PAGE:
If space is not the primary limitation in your home, you may want to re-purpose square footage in a room or hallway to create a separate laundry room. Your contractor’s estimate will probably account for the cost of putting up or extending walls, installing doors, adding or relocating lighting, and cosmetic paint and trim steps. More work may be required here to run hot and cold water from the building’s stack and to connect waste lines, if these valves are not located within a few inches of your new appliances. Note that most urban buildings have strict requirements about keeping “wet” areas aligned throughout each floor, so you may not have free reign to run water lines down halls if your home is above other homes.
3. Move walls to carve out a laundry room (thanks to Prospect Heights homeowner Brad Andrews and Sweeten Expert Aleks for this inspiration!)
Prospect Heights homeowner Brad Andrews walked me through the full process of creating a laundry room for his family’s three bedroom, three bathroom condo. After Brad posted his project on Sweeten, we introduced him to Sweeten Expert Aleks to remove an un-used shower from one of the apartment’s baths and re-work wall placement, creating a full-sized laundry room. Brad set an overall budget of about $20,000 for labor, materials and appliances — a helpful guide for other homeowners preparing for a laundry room renovation — and was able to keep the project on time and within budget.
Materials and placement
Brad and his wife wanted front-loading appliances that were both generously-sized and durable. Kenmore Elite appliances with 5.2 cubic foot capacity fit the bill. Brad and Aleks discussed ways to deal with water flow; Aleks steered Brad away from installing a floor pan that would catch overflow water and instead selected a preventative automatic sensor that scans for the presence of water on the floor and immediately shuts off the water if it detects any. Brad also hired an electrician to asses the building’s electrical capacity and clear the appliances they planned to purchase.
Brad initially planned to stack the washer and dryer, but Aleks encouraged him to install the machines side by side because of two factors behind the walls: the location of the water pipes in the wall as well as the wall’s support structure grid of metal beams made it easier to hook up appliances if they were positioned side by side. Once demolition of the original wall occurred, it became clear that stacked appliances would be more difficult, so Brad embraced the plan to place both washer and dryer on the floor and go with tried and true Elfa shelving from the Container Store. Brad also contemplated building in enclosed cabinetry, but input from Aleks steered him toward the simpler and more open shelving approach. To finish off the room, Aleks proposed a set of floor tiles for Brad to choose. Brad went with a ceramic floor tile from Home Depot to be consistent with finishes in another bath in the condo. Brad was hoping to fit in a folding table and ironing board, and may complete the room with those pieces soon.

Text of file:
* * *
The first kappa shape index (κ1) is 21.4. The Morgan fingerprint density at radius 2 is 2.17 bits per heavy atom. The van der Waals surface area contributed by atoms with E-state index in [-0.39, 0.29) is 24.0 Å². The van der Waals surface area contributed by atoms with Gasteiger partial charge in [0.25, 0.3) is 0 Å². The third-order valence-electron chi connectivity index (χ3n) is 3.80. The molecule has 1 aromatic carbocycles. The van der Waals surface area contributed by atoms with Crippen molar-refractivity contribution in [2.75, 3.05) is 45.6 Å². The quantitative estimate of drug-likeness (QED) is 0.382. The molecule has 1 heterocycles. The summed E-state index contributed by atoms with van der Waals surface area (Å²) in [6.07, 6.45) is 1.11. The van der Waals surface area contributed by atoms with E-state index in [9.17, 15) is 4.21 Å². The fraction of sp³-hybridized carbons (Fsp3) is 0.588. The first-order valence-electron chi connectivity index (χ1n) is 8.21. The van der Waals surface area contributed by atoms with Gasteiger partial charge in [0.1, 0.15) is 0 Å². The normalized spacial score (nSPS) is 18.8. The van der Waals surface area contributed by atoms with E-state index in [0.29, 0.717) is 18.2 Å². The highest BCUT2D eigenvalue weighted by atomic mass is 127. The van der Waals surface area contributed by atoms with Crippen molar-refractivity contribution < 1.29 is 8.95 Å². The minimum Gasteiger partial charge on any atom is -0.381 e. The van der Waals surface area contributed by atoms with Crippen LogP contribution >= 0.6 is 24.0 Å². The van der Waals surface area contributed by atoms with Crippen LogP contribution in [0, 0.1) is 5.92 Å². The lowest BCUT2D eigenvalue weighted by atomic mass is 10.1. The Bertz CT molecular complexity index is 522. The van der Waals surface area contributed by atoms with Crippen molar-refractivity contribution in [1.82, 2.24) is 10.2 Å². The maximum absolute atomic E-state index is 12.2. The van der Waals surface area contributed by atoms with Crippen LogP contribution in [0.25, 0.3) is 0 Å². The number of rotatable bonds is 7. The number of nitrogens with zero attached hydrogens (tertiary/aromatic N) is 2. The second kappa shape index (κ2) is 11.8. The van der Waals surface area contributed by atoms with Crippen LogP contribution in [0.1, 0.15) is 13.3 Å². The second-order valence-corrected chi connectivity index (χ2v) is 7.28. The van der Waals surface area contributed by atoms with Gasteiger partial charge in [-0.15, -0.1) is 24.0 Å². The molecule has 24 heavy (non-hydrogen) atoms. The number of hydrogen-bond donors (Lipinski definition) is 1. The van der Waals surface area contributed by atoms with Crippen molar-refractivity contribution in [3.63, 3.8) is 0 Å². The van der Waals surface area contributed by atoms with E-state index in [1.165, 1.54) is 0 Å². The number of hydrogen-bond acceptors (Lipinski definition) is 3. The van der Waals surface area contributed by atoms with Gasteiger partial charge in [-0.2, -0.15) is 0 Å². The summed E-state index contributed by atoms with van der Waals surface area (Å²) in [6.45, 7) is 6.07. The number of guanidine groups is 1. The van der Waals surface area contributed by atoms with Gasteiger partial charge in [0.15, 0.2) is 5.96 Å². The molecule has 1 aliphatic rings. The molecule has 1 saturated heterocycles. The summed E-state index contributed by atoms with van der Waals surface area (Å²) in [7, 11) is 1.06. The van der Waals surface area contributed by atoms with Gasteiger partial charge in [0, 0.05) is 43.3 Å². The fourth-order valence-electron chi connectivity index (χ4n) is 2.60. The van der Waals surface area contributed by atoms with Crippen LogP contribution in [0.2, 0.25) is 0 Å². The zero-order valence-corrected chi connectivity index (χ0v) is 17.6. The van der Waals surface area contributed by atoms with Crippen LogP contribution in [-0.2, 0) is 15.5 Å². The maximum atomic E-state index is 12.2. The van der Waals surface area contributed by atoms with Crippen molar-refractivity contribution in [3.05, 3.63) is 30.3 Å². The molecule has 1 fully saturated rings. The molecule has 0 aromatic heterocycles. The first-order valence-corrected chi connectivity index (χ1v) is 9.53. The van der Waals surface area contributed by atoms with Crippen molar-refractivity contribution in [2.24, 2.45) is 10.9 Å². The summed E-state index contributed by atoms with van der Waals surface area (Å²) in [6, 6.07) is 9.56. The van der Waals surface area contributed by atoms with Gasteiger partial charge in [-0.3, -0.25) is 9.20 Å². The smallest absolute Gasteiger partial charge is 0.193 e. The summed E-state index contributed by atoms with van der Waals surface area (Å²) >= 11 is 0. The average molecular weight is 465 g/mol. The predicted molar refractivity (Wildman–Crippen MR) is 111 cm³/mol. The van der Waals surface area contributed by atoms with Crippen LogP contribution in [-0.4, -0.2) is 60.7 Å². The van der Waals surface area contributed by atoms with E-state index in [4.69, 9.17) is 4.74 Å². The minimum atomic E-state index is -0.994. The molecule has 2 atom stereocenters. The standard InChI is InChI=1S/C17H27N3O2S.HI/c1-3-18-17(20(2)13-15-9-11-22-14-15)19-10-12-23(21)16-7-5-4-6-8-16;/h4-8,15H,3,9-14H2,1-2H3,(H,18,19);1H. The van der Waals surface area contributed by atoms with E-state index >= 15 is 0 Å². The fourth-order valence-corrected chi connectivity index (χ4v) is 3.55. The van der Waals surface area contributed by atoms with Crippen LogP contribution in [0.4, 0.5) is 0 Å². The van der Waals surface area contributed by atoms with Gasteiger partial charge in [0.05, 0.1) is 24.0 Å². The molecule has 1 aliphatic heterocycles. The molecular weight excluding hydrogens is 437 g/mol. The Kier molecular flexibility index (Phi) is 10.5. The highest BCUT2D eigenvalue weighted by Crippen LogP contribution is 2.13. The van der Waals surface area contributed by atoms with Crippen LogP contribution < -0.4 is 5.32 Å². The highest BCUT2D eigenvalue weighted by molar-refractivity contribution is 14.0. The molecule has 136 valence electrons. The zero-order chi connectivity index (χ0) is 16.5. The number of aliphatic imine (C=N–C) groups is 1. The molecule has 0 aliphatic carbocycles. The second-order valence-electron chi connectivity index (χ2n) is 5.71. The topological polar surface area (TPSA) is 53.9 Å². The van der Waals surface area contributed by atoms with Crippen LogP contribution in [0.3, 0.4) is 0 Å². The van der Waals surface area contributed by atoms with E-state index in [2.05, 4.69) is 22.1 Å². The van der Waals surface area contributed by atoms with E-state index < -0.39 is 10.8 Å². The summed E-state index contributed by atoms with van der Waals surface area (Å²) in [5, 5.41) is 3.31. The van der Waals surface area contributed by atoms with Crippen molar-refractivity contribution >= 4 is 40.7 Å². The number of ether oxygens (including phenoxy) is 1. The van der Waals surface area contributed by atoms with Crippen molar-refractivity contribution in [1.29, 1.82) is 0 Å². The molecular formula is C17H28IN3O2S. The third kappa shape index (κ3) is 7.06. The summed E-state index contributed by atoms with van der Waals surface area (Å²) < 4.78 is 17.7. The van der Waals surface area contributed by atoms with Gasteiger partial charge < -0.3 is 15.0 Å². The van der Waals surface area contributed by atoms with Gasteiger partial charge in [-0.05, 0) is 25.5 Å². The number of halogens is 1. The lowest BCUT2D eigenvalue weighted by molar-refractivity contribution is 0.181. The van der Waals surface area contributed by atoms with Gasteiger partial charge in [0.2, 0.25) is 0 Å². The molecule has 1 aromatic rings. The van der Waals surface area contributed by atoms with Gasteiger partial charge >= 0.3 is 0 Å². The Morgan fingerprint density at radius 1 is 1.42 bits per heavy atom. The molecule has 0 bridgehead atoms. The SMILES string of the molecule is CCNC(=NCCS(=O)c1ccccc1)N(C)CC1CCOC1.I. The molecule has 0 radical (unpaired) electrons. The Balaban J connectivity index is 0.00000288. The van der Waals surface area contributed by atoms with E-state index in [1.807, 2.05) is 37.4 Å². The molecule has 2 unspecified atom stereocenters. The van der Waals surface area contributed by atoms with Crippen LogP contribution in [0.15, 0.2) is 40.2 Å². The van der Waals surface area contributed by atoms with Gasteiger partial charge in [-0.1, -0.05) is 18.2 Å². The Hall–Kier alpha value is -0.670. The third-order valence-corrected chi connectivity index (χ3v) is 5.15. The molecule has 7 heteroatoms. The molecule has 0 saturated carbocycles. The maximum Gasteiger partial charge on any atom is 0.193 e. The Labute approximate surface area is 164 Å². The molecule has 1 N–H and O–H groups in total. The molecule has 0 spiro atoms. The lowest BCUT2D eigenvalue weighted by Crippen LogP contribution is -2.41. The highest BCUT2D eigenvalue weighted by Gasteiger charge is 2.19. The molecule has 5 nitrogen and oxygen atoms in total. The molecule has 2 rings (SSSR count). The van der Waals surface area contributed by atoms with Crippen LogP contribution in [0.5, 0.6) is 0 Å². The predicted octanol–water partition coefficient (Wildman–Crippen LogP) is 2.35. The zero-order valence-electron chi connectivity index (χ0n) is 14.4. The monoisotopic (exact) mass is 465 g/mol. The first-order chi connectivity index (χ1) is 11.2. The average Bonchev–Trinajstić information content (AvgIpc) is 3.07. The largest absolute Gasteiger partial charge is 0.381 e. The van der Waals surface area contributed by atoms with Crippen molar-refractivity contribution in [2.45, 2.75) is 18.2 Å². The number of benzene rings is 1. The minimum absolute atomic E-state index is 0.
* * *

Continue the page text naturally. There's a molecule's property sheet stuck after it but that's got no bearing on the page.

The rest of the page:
Demolition and build
The project took a total of 2-3 weeks. Brad reported that the demolition of the original drywall was fairly simple: the wall was not load-bearing and didn’t contain any critical support beams. Aleks’s team was careful to protect the family’s hallways and living areas and contain the dust that result from the demolition. Brad suggested the pocket door to replace the original hinged door to minimize the door’s footprint and keep access to the room as open as possible. Pocket doors can be prohibitively expensive if you are tunneling into a brick or concrete wall, but in this case, the wall structure easily allowed for the alteration.
I am so grateful to (and also terribly jealous of) each of these families for sharing these ideas on making room for laundry in NYC homes. If you are thinking about a kitchen or bath renovation, and think you might be able to fit laundry appliances in your plans, post your project on Sweeten and we’ll introduce you to contractors who can help you create a space you will love.